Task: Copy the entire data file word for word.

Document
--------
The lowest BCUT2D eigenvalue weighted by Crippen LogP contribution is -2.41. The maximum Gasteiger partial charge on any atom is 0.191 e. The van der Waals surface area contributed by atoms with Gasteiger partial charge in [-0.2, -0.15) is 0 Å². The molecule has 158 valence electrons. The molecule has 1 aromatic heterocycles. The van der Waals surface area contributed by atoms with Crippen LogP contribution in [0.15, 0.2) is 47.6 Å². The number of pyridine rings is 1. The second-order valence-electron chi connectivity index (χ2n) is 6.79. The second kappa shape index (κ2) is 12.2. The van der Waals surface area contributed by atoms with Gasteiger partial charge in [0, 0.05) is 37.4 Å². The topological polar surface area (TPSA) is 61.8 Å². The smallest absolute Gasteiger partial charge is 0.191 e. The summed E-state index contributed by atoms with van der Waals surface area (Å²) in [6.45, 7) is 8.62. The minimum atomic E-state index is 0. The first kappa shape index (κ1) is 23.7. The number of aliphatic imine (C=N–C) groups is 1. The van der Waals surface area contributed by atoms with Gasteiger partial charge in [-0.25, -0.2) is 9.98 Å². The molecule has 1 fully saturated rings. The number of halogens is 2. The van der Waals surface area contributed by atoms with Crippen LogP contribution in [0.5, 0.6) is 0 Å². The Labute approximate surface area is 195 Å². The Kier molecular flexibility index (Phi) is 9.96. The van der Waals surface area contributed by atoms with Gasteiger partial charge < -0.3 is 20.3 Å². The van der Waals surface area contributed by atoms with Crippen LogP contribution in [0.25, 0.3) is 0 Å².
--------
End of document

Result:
The lowest BCUT2D eigenvalue weighted by Crippen LogP contribution is -2.41. The maximum Gasteiger partial charge on any atom is 0.191 e. The van der Waals surface area contributed by atoms with Gasteiger partial charge in [-0.2, -0.15) is 0 Å². The molecule has 158 valence electrons. The molecule has 1 aromatic heterocycles. The van der Waals surface area contributed by atoms with Crippen LogP contribution in [0.15, 0.2) is 47.6 Å². The number of pyridine rings is 1. The second-order valence-electron chi connectivity index (χ2n) is 6.79. The second kappa shape index (κ2) is 12.2. The van der Waals surface area contributed by atoms with Gasteiger partial charge in [0, 0.05) is 37.4 Å². The topological polar surface area (TPSA) is 61.8 Å². The smallest absolute Gasteiger partial charge is 0.191 e. The summed E-state index contributed by atoms with van der Waals surface area (Å²) in [6.45, 7) is 8.62. The minimum atomic E-state index is 0. The first kappa shape index (κ1) is 23.7. The number of aliphatic imine (C=N–C) groups is 1. The van der Waals surface area contributed by atoms with Gasteiger partial charge in [-0.25, -0.2) is 9.98 Å². The molecule has 1 fully saturated rings. The number of halogens is 2. The van der Waals surface area contributed by atoms with Crippen LogP contribution in [0.5, 0.6) is 0 Å². The Labute approximate surface area is 195 Å². The Kier molecular flexibility index (Phi) is 9.96. The van der Waals surface area contributed by atoms with Gasteiger partial charge < -0.3 is 20.3 Å². The van der Waals surface area contributed by atoms with Crippen LogP contribution in [0.25, 0.3) is 0 Å².